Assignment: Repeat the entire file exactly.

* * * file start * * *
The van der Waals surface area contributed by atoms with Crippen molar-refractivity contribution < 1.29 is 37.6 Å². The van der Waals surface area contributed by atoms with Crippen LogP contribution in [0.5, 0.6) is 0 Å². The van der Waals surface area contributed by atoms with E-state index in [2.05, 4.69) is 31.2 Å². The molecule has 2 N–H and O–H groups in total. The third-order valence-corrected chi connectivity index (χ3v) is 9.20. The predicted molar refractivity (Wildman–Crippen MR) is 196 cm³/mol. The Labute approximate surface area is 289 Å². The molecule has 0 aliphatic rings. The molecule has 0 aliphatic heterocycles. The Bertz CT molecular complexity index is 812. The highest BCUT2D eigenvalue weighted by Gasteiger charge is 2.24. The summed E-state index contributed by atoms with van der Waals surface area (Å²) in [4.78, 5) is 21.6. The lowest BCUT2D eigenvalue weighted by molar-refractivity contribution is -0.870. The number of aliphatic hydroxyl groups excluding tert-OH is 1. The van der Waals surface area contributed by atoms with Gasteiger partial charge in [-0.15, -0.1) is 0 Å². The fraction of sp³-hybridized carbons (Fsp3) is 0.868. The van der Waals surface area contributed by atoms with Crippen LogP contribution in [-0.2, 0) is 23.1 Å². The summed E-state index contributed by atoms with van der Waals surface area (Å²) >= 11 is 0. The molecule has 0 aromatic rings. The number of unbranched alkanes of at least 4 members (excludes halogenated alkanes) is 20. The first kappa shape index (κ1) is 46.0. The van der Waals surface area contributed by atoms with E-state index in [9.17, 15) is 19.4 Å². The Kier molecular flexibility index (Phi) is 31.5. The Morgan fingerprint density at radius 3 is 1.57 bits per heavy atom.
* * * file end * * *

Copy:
The van der Waals surface area contributed by atoms with Crippen molar-refractivity contribution < 1.29 is 37.6 Å². The van der Waals surface area contributed by atoms with Crippen LogP contribution in [0.5, 0.6) is 0 Å². The van der Waals surface area contributed by atoms with E-state index in [2.05, 4.69) is 31.2 Å². The molecule has 2 N–H and O–H groups in total. The third-order valence-corrected chi connectivity index (χ3v) is 9.20. The predicted molar refractivity (Wildman–Crippen MR) is 196 cm³/mol. The Labute approximate surface area is 289 Å². The molecule has 0 aliphatic rings. The molecule has 0 aliphatic heterocycles. The Bertz CT molecular complexity index is 812. The highest BCUT2D eigenvalue weighted by Gasteiger charge is 2.24. The summed E-state index contributed by atoms with van der Waals surface area (Å²) in [4.78, 5) is 21.6. The lowest BCUT2D eigenvalue weighted by molar-refractivity contribution is -0.870. The number of aliphatic hydroxyl groups excluding tert-OH is 1. The van der Waals surface area contributed by atoms with Gasteiger partial charge in [-0.15, -0.1) is 0 Å². The fraction of sp³-hybridized carbons (Fsp3) is 0.868. The van der Waals surface area contributed by atoms with Crippen LogP contribution in [-0.2, 0) is 23.1 Å². The summed E-state index contributed by atoms with van der Waals surface area (Å²) >= 11 is 0. The molecule has 0 aromatic rings. The number of unbranched alkanes of at least 4 members (excludes halogenated alkanes) is 20. The first kappa shape index (κ1) is 46.0. The van der Waals surface area contributed by atoms with E-state index in [9.17, 15) is 19.4 Å². The Kier molecular flexibility index (Phi) is 31.5. The Morgan fingerprint density at radius 3 is 1.57 bits per heavy atom.